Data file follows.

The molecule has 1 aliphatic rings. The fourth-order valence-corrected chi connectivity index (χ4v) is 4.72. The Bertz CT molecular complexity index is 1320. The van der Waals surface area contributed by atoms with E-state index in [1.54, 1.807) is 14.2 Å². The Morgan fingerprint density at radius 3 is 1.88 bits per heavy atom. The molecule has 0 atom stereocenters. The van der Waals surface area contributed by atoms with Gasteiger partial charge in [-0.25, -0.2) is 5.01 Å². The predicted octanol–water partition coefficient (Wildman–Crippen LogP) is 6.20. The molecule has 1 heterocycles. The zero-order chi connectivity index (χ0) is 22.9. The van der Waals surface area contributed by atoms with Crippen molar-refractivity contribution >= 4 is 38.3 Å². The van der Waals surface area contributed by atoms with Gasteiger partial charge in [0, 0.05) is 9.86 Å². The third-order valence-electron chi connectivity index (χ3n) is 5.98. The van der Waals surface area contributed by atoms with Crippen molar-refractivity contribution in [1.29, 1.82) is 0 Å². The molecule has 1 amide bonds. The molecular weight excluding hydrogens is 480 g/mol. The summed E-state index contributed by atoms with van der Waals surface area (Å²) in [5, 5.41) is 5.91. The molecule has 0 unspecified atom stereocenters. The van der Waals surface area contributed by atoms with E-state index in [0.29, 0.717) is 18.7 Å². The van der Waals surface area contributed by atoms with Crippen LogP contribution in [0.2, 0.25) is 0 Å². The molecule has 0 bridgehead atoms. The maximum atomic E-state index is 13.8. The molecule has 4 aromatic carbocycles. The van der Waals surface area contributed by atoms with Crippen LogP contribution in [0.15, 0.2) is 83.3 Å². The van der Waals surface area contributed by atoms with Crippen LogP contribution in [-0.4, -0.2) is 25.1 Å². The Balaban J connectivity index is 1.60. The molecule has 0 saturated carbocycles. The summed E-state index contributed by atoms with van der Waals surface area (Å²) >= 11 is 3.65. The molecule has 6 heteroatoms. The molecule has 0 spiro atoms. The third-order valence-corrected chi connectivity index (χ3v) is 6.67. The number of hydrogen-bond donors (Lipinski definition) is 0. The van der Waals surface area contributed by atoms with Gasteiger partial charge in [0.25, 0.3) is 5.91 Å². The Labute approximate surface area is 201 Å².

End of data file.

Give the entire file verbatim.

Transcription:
The molecule has 1 aliphatic rings. The fourth-order valence-corrected chi connectivity index (χ4v) is 4.72. The Bertz CT molecular complexity index is 1320. The van der Waals surface area contributed by atoms with E-state index in [1.54, 1.807) is 14.2 Å². The Morgan fingerprint density at radius 3 is 1.88 bits per heavy atom. The molecule has 0 atom stereocenters. The van der Waals surface area contributed by atoms with Gasteiger partial charge in [-0.25, -0.2) is 5.01 Å². The predicted octanol–water partition coefficient (Wildman–Crippen LogP) is 6.20. The molecule has 1 heterocycles. The zero-order chi connectivity index (χ0) is 22.9. The van der Waals surface area contributed by atoms with Crippen molar-refractivity contribution >= 4 is 38.3 Å². The van der Waals surface area contributed by atoms with Gasteiger partial charge in [0, 0.05) is 9.86 Å². The third-order valence-electron chi connectivity index (χ3n) is 5.98. The van der Waals surface area contributed by atoms with Crippen molar-refractivity contribution in [1.29, 1.82) is 0 Å². The molecule has 1 amide bonds. The molecular weight excluding hydrogens is 480 g/mol. The summed E-state index contributed by atoms with van der Waals surface area (Å²) in [5, 5.41) is 5.91. The molecule has 0 unspecified atom stereocenters. The van der Waals surface area contributed by atoms with E-state index in [0.29, 0.717) is 18.7 Å². The van der Waals surface area contributed by atoms with Crippen LogP contribution in [0.2, 0.25) is 0 Å². The molecule has 0 bridgehead atoms. The maximum atomic E-state index is 13.8. The molecule has 4 aromatic carbocycles. The van der Waals surface area contributed by atoms with Crippen LogP contribution in [0.15, 0.2) is 83.3 Å². The van der Waals surface area contributed by atoms with Crippen LogP contribution in [-0.4, -0.2) is 25.1 Å². The Balaban J connectivity index is 1.60. The molecule has 0 saturated carbocycles. The summed E-state index contributed by atoms with van der Waals surface area (Å²) >= 11 is 3.65. The molecule has 6 heteroatoms. The molecule has 0 spiro atoms. The third-order valence-corrected chi connectivity index (χ3v) is 6.67. The number of hydrogen-bond donors (Lipinski definition) is 0. The van der Waals surface area contributed by atoms with Gasteiger partial charge in [0.25, 0.3) is 5.91 Å². The Labute approximate surface area is 201 Å².